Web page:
Sudden Cardiac Death (SCD) refers to an unexpected death from a cardiovascular cause in an individual with or without pre-existing heart disease according to Dr. Steven Reisman, a Manhattan Cardiologist. This usually is a death occurring within one hour of an acute change in clinical status or an unexpected death that occurred within the previous 24 hours.
In the United States the incidence of sudden cardiac death varies between an 180,000 to 450,000 deaths per year. SCD still accounts for greater than 50 percent of all coronary heart disease (CHD) deaths, and approximately 15-20 percent of all deaths in the United States.
The incidents of SCD increases with age regardless of race or sex. Women, at any age have a lower incidence in SCD than men. Approximately two-thirds of women who present with SCD have no known history of heart disease compared with 50 percent of men.
A variety of risk factors have been proposed for the pathophysiology of SCD. CHD is the most common underlying disease associated with SCD in the western world being responsible for approximately 75 percent of SCD. Cardiomyopathies such as dilated and hypertrophic along with primary electrical disorders are responsible for the remainder. CHD in relation to SCD occurs in three settings including acute myocardial infarction, ischemia without infarction, and structural alteration such as scar formation with ventricular dilatation. The mechanism of SCD in cases without acute myocardial infarction is likely an electrical event due to a ventricular arrhythmia which is a caused by ischemia or other arrhythmogenic stimuli in a chronically diseased heart. It is suggested that approximately 90 percent of deaths that occur within one hour of symptom onset are arrhythmic in nature.
Coronary heart disease or congestive heart failure significantly increases SCD risk of the population. SCD risk factors may be similar to CHD risk factors. Risk factors for sudden cardiac death include smoking, diabetes mellitus, and hypertension. There are certain measurements on the standard resting electrocardiogram that may serve as risk factors for SCD including an elevated resting heart rate, prolonged QT interval and prolonged QRS duration. Some studies have suggested early repolarization as a risk factor for sudden cardiac death.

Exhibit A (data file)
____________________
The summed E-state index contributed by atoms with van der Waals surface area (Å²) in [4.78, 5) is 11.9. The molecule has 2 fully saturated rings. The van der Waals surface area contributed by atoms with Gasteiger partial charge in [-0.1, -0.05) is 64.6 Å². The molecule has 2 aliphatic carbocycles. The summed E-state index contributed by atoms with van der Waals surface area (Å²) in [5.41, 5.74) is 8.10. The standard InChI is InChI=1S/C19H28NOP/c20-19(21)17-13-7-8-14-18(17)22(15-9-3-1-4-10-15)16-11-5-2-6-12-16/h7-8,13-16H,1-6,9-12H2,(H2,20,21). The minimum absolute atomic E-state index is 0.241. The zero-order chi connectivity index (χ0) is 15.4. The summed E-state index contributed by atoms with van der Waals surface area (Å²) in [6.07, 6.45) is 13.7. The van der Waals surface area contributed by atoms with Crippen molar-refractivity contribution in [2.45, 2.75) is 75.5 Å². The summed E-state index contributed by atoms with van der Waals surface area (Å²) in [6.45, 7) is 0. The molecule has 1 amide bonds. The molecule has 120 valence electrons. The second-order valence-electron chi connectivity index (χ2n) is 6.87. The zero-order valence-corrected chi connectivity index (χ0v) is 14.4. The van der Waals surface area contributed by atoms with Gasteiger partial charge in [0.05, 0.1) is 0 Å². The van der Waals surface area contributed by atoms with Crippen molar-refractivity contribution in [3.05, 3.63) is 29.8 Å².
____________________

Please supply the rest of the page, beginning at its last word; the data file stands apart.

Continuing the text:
Certain nutritional patterns may provide protection for the risk of SCD. In some studies consuming fish one to two times per week was associated with approximately a 50 percent reduction in SCD risk. Light to moderate levels of alcohol consumption may be associated with reduced risk of SCD. In some studies it is suggested that an increase in plasma magnesium levels may provide protection for SCD. In addition, a mediterranean diet appears to provide some protection for SCD.
There are certain triggers that may be associated with SCD. There may be a certain diurnal variation to SCD with the greatest incidence occurring in the morning hours from 6am to noon. Certain studies have suggested the highest risk of out of hospital arrest may be on Mondays. These patterns may suggest activity with psychological exposure playing a role in triggering SCD. Although there are long term benefits of exercise, it is also suggested that SCD occurs with a higher than average frequency during or shortly after vigorous exertion. Chronic habitual exertion may result in increase cardiac electrical stability but transient vigorous exercise may have an increased risk for SCD. Both depression and acute mental stress may trigger SCD and acute increases have been seen in situations such as populations experiencing disaster such as earthquake along with life stresses such as the death of a spouse or loss of a job.
The New York Cardiac Diagnostic Center along with Dr. Steven Reisman, a cardiology doctor in NYC, promotes early diagnosis of heart disease and strategies to increase both awareness and prevention of triggers and risk factors related to both coronary heart disease and sudden cardiac death.